The ten-is-easier argument is just stupid. Worse than stupid, it is a successful inversion; it is the winning of an argument based on the aesthetics of the argument, without respect to the actual substance, or its ramifications for the rest of us out here where objects actually move around and have an effect on one another. The impression left is that the English system is based on yesteryear, specifically the distance between Henry I of England’s nose and his thumb, and the tens-system is the world of tomorrow. The truth is the opposite of this. Most people don’t have much call to do math with newtons and km/sec^2. And they haven’t got a frequent need to do math in their heads merely by moving a decimal point around. We’re spending our lives in front of computers. Imposing a whole new system on oldsters who just want to buy medicine and margarine, just so kids can get their math homework done a little quicker when they’re too lazy to enter numbers into a calculator, has turned out to be a relic of the 1970′s.
I don’t know whether I completely agree with Freeberg’s sentiments, but I do know that something was lost when the World became Metric, and I know that it never really delivered on what its promoters advertised. Sure, it made multiplication easy in the base-ten numbers. That’s a fact. But it was pushed as the only universal system, and that was never really true. What it really represented was a non-Biblical, non-historical system based on a new and quasi-scientific-feeling notion that was still every bit as arbitrary as the systems it replaced. The Meter was initially defined based on the dimension of the Earth, but it became invalid the moment it was defined, and had to be redefined using artifacts kept in safes in France or later on radiometric definitions. It truly might as well have been based on a king’s arm length or the size of his foot.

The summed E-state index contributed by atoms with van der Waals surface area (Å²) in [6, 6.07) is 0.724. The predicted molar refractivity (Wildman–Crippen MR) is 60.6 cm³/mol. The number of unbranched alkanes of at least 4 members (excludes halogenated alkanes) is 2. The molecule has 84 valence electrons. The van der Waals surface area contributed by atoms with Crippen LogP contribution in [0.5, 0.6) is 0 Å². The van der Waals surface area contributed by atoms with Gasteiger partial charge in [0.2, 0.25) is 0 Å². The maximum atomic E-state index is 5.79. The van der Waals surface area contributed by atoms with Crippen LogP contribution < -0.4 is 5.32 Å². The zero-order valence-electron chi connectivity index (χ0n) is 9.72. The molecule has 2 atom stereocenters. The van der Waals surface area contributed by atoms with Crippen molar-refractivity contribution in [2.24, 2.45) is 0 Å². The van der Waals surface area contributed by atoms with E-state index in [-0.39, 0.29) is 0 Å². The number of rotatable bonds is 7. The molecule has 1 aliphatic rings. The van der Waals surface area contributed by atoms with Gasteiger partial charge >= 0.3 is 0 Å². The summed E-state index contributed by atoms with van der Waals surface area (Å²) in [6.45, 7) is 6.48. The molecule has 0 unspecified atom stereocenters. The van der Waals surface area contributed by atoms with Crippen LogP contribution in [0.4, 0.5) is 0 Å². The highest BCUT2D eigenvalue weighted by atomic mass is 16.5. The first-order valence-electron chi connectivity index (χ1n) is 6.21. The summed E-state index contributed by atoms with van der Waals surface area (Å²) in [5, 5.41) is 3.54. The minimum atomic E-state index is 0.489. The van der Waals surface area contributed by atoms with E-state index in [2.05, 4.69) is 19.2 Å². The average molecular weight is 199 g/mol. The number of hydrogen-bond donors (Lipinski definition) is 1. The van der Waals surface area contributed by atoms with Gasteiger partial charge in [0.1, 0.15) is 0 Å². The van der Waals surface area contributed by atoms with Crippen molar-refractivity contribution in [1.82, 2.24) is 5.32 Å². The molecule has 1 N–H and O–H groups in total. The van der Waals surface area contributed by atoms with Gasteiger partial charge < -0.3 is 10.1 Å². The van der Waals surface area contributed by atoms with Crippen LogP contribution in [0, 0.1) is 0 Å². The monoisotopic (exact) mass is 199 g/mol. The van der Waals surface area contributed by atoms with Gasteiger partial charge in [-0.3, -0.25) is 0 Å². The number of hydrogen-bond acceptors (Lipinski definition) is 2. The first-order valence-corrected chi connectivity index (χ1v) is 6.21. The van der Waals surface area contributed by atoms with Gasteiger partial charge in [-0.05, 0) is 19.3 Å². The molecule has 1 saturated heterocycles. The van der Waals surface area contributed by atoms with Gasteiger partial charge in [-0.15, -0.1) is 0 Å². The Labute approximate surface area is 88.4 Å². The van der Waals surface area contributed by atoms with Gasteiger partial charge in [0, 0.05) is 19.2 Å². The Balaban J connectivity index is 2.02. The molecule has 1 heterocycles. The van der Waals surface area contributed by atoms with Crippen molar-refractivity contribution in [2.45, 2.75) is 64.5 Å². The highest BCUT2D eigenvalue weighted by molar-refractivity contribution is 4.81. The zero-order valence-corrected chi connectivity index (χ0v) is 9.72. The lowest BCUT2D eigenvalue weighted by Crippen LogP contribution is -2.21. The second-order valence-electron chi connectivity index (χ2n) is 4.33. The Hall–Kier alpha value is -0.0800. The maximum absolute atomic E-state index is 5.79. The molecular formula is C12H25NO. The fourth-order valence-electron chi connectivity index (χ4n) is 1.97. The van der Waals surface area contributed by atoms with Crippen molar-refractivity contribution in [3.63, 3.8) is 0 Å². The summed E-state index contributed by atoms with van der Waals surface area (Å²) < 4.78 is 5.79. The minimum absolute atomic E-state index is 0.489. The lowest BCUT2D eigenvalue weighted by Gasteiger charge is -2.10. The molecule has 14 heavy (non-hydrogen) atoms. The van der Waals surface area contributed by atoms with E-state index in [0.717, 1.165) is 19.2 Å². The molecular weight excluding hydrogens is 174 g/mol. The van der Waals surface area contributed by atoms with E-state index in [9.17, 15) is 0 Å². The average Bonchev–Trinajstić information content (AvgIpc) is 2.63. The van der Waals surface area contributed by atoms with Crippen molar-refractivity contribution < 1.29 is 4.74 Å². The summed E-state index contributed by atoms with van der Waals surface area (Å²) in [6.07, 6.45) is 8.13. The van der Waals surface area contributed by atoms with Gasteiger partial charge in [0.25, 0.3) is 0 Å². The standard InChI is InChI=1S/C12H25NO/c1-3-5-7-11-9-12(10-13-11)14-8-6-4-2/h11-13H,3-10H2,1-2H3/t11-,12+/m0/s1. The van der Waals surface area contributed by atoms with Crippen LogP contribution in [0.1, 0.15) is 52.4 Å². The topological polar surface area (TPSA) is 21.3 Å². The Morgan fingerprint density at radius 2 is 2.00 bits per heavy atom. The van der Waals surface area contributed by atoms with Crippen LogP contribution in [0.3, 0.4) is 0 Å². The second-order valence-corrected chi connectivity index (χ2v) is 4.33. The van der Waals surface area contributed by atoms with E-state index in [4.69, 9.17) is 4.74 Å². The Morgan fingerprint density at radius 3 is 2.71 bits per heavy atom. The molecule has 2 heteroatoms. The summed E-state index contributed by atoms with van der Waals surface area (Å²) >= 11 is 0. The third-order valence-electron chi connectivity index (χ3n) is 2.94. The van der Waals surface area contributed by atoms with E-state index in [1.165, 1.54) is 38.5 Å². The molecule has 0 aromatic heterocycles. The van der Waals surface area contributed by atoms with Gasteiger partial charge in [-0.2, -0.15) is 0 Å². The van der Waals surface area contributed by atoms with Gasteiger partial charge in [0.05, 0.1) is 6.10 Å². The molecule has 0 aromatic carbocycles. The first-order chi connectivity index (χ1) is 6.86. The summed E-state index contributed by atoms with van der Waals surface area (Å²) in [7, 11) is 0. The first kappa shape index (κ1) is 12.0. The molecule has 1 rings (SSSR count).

As for what I feel was really lost? The World already had some truly universal measuring and computing conventions, and these were discarded forever. Some of these were ancient, such as the Biblical use of the number 12 (and used in the foot measurement) or infinite binary divisibility: 1/2, 1/4, 1/8, 1/16, 1/32, and so on, which have permanent utility. I have a feeling that this was done on purpose in a display of some secular, humanistic hubris as much as any real need. In any case, the gains still seem something of an illusion more than anything. Is it important that a liter be easily converted to cubic centimeters? Would it be better if the units of measure were more natural? In the UK, they still speak of each other’s weight in “stones.” Here, we seem hooked on “pounds-mass,” and I’ll wager that rocket propellant’s specific impulse will always be measured in “seconds” rather than “Newton-seconds-per-kilogram.” So, is this a total victory for the visionaries of the Metric World? Not quite.